So this isn’t a tutorial post, though I did make these black-and-white modern dollhouse rugs myself, using Inkscape (a free design software). Inkscape has opened up the world of miniature designs to me, but that’s a post for another day.
The stripey rug was inspired by IKEA Stockholm 2017 rug that is still for sale today. I based the other geometric one on some images online, but after further research, I found out IKEA did make this design (the rug is called Lappljung Ruta) around 2014. Now you know that when I say I’m inspired by IKEA, I’m not kidding.
Download the Modern Dollhouse Rugs!
When you’re ready, head on to the resource library to download and print the rugs (under the PRINTABLE ACCESSORIES section). If you’re a subscriber, refer to my latest email to get the password. Not a subscriber yet? Sign up here and the library password will be emailed to you!
Features of These Printable Dollhouse Rugs
The black-and-white is actually black-and-beige. On the screen they look a bit dingy, but when printed out, the beige will look better, softer than stark-white.
Each rug measures 5×7.5 inches. You can print them as 4×6-inch rug by printing at 80% scale. I like rugs of these sizes, as they work with both 1:12 and 1:16 scales, and two can fit on regular Letter or A4 sized paper.
The rug image is oriented at the top half of the page, so you can reinsert the paper and print the second rug on the same paper. Be sure to check your printer setting on how to reinsert the paper, so that it prints on the other end of the paper, either same page or on the back. Or, you can print on the same end, but on opposite face for a reversible rug (this will not work on one-sided paper like velvet paper or cotton paper). You don’t want the second rug to print on top of first rug.
Paper Options to Print the Dollhouse Rugs
I tested the rugs on different types of paper using standard quality. My printer is an Epson EcoTank ET-4760, which is a color-printer but not a photo-printer. Your results may vary based on your own printer.
Option 1: Velvet (or Velour) Paper
The front of the paper has a fuzz feel like very short-pile velvet. Texture-wise, it’s the closest to what a miniature rug should feel like. You can print only on one side of the velvet paper.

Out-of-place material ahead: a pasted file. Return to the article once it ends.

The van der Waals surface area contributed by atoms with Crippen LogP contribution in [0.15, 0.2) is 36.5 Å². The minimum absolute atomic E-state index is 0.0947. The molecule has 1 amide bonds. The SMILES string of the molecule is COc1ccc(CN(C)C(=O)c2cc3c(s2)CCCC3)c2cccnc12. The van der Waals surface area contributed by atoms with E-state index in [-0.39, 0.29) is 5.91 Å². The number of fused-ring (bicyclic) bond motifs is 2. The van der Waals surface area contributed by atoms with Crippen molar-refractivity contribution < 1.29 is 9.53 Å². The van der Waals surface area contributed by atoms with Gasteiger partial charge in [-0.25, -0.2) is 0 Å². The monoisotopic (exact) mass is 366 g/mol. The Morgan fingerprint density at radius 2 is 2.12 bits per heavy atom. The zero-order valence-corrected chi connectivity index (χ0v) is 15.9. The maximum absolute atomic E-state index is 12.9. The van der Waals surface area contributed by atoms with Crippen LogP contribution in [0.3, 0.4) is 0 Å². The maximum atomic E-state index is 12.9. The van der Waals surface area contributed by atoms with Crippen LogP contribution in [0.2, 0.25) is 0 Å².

I had high hopes for velvet paper, but for some reason the colors turned out faded. The black came out gray, though the beige is pretty true. I will have to test again with rugs of different colors, to see if the problem is with my printer or with the paper.
I tested two velvet papers: the Sew Easy Industries (SEI) brand and the Hygloss Products brand (because I happen to have both). SEI is of better quality and softer to the touch. The colors turned out more saturated than on Hygloss. Faint black streaks appear on the papers, but they are less visible on the SEI paper. Although the color distribution (on standard quality) is more even on the Hygloss paper; the telltale white lines are more apparent on the SEI paper, though printing on high quality may eliminate this issue.
Based on the test results, I would recommend the SEI brand over Hygloss.
Option 2: Printable Cotton Sheet
This is an actual sheet of cotton that is backed by paper and can be printed (only on the cotton side). You peel the paper backing after printing, and then you have this cotton sheet of fabric that can be sewn. I use the Jacquard brand for which is designed for inkjet printers.
The colors turn out great on the printable cotton, saturated enough and pretty close to regular paper. Once the paper backing is peeled, the fabric itself is rather thin, so I recommend reinforcing the back with single-sided fusible interfacing or sticky-back felt sheets to add more “body” to the rug. Reinforcing will also minimize fraying.
Option 3: Cardstock or Regular Paper
If you don’t particularly care about the texture of the rug, cardstock or even regular printer paper is always a great, economical option. You can print on both sides of the sheet, to make a reversible rug. Most of the time, nobody would know that the rug is paper, unless you tell them.
Made your own? I’d love to know!
What motivates me the most is seeing you use my tutorials to make your own minis! There are many ways you can share your projects:
- comment below to let me know (or if you have any questions about it–for the benefit of others also!)
- link back to my site or this tutorial,
- tag me on Facebook or Instagram,
- share your version on my Facebook group!